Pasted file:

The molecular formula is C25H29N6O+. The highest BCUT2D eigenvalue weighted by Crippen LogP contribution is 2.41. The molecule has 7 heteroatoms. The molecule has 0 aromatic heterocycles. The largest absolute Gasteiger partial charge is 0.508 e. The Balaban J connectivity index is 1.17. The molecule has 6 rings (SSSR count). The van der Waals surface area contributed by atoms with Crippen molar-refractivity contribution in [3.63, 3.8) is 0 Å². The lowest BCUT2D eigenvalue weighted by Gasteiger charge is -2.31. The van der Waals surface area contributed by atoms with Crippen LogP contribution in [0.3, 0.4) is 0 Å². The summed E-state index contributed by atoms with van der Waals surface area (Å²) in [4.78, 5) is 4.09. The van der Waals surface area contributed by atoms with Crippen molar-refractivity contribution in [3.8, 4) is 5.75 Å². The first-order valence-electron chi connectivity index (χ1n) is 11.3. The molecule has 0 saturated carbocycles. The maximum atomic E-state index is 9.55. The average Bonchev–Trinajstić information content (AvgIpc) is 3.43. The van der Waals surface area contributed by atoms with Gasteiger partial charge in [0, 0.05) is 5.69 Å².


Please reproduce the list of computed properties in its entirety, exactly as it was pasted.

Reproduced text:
The molecular formula is C25H29N6O+. The highest BCUT2D eigenvalue weighted by Crippen LogP contribution is 2.41. The molecule has 7 heteroatoms. The molecule has 0 aromatic heterocycles. The largest absolute Gasteiger partial charge is 0.508 e. The Balaban J connectivity index is 1.17. The molecule has 6 rings (SSSR count). The van der Waals surface area contributed by atoms with Crippen molar-refractivity contribution in [3.63, 3.8) is 0 Å². The lowest BCUT2D eigenvalue weighted by Gasteiger charge is -2.31. The van der Waals surface area contributed by atoms with Crippen LogP contribution in [0.3, 0.4) is 0 Å². The summed E-state index contributed by atoms with van der Waals surface area (Å²) in [4.78, 5) is 4.09. The van der Waals surface area contributed by atoms with Crippen molar-refractivity contribution in [3.8, 4) is 5.75 Å². The first-order valence-electron chi connectivity index (χ1n) is 11.3. The molecule has 0 saturated carbocycles. The maximum atomic E-state index is 9.55. The average Bonchev–Trinajstić information content (AvgIpc) is 3.43. The van der Waals surface area contributed by atoms with Gasteiger partial charge in [0, 0.05) is 5.69 Å².